It came last Friday night, in Game 4 of the Eastern Conference Finals. The Bruins had the powerful Pittsburgh Penguins down 3-0, and were leading 1-0 as the minutes ticked down in what became the final game of the series. The last minute was an absolute flurry, where even defenseman Zdeno Chara tallied a save. However, it was the last shot of the game — off the stick of Jarome Iginla no less — which was the most significant. Rask caught the puck with his glove as the clock hit zero and raised his fist high, a final shot to a Penguins team that just couldn’t solve him. It was as if to say, “not today.”
Not only did Rask’s pure emotion and triumph come out in this one gesture, you couldn’t help but think the celebration was also a way of telling any doubters he may have had left that their skepticism is now pointless.
How could you still think Boston’s starting goalie has anything to prove anymore? What else would he need to do? Yes, he still has four wins to go before he can finally solidify his place in Bruins history. But still, stats don’t lie. And Rask’s numbers have been absolutely astounding. Its tough to question a goalie who’s currently posting a GAA of 1.75 and an NHL best .943 save percentage.
In the first series against the Toronto Maple Leafs, the Bruins net minder played well. He wasn’t lights out, but he kept Boston in every game. At this point, though, nobody was putting him first on their list of Conn Smythe candidates.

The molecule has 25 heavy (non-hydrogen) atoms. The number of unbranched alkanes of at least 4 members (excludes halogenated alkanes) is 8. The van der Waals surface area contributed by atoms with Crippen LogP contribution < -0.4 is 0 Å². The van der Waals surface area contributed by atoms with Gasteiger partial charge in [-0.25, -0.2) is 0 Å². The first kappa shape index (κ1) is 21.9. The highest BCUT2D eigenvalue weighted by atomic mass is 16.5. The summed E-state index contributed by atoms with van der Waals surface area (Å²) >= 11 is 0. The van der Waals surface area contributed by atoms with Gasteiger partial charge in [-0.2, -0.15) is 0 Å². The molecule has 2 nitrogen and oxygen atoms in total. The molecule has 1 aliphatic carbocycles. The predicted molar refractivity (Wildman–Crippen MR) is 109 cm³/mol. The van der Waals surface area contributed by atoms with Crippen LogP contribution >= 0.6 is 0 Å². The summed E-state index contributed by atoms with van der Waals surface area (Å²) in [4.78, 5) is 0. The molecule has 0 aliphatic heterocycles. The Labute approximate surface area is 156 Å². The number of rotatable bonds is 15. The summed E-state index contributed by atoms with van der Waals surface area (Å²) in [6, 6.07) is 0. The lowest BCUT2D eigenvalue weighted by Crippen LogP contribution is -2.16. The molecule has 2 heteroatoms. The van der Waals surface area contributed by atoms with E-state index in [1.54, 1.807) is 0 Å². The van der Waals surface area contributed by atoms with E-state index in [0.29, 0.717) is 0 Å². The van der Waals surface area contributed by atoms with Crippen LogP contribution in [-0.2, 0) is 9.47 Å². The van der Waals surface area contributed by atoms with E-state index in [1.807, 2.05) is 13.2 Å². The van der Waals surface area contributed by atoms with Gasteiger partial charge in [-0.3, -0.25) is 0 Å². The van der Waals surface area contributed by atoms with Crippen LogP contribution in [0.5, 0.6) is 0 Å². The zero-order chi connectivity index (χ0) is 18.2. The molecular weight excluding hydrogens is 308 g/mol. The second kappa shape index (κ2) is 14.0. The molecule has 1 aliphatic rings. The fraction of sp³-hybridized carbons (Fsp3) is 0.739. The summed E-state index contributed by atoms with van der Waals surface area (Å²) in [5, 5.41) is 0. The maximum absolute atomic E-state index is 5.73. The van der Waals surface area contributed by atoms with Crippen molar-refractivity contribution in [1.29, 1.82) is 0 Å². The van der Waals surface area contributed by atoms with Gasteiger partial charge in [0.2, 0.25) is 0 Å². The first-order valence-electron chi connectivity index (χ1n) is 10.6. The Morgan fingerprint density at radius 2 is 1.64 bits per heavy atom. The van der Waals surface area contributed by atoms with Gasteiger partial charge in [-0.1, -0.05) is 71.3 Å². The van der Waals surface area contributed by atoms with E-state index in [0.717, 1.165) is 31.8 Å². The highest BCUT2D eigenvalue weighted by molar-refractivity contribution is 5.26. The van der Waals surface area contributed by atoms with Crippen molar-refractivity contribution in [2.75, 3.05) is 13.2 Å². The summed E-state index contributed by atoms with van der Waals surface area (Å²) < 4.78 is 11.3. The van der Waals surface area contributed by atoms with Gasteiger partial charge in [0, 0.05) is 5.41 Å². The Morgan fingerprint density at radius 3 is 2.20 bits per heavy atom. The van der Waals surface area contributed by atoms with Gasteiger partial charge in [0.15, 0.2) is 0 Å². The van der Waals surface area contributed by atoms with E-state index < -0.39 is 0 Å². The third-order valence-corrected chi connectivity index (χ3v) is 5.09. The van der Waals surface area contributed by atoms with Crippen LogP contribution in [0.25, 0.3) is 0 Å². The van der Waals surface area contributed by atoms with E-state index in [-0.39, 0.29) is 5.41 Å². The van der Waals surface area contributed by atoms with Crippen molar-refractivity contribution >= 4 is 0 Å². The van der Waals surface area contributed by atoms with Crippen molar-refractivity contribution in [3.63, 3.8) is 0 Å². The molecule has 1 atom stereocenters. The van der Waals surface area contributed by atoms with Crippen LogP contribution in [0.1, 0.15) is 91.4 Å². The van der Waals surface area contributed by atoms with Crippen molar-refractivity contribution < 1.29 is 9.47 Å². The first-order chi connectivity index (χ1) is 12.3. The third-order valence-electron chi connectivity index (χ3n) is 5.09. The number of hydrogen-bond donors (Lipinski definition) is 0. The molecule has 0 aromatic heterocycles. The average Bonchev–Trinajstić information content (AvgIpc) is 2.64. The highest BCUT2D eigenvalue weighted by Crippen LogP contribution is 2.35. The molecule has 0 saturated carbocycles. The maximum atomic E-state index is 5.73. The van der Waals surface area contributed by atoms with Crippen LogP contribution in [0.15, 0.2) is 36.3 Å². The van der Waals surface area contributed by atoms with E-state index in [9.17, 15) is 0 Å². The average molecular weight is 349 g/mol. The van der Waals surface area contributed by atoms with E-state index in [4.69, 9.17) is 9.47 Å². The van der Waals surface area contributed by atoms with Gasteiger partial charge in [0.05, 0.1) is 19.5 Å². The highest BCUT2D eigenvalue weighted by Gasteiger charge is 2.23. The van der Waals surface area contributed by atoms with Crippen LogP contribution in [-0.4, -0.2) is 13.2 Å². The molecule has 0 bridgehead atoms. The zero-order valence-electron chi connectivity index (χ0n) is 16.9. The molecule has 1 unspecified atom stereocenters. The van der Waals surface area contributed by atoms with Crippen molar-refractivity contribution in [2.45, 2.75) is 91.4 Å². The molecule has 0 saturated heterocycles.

As the Bruins took on the New York Rangers, Rask began to look sharper with every game. Of course, one oopsie-daisy tumble in Game 4 and every single critic came out of the woodwork. He wasn’t clutch anymore; he was choking all over again. The fans were about to relive the 2010 nightmare against the Philadelphia Flyers.
Man, does it sound utterly idiotic reading these things now or what? Jest if you will, but this was the mindset of many Bruins fans the morning after the Rangers notched their first win of the series. Unfortunately, it’s the type of stigma that will follow you wherever you go when you’re a part of a 3-0 collapse, regardless of how much time has passed.
Sure enough, Rask came back in Game 5 against New York and shut the door, allowing just one well-screened goal. However, his biggest test awaited him in the Eastern Conference Finals. How would he handle the limitless talent of Pittsburgh? How many goals would he allow from superstars Sidney Crosby or Evgeni Malkin?
Yet again, the mild-mannered Finn gets the last laugh.
A Penguins team who was scoring at an alarming rate coming into the series left it only netting two goals. He faced 136 shots in total, stopping 134 of them. This includes a Game 3 double overtime thriller where he allowed one goal on 53 shots. Oh, Crosby and Malkin? Not one single point.
Sorry, I don’t care what glaring issues you can still find with Rask. He just completely shut down an all-world roster. Its time to give the man his due credit: he is indeed a franchise goalie.
Rask was always going to have question marks hanging around him. This is what happens when you’re next in line after Tim Thomas, who will always be remembered in Boston for his incredible performance during the 2011 Cup run.
Is Rask looking better than Thomas during his Conn Smythe campaign? It’s closer than you might think. However, Thomas has one thing that Rask doesn’t; the right to say he was the starting goalie on a championship team.
He’s got four wins to go, but you can no longer question whether or not Rask is capable of playing out of his mind come postseason. If you’re still doubting, you’re clearly not watching.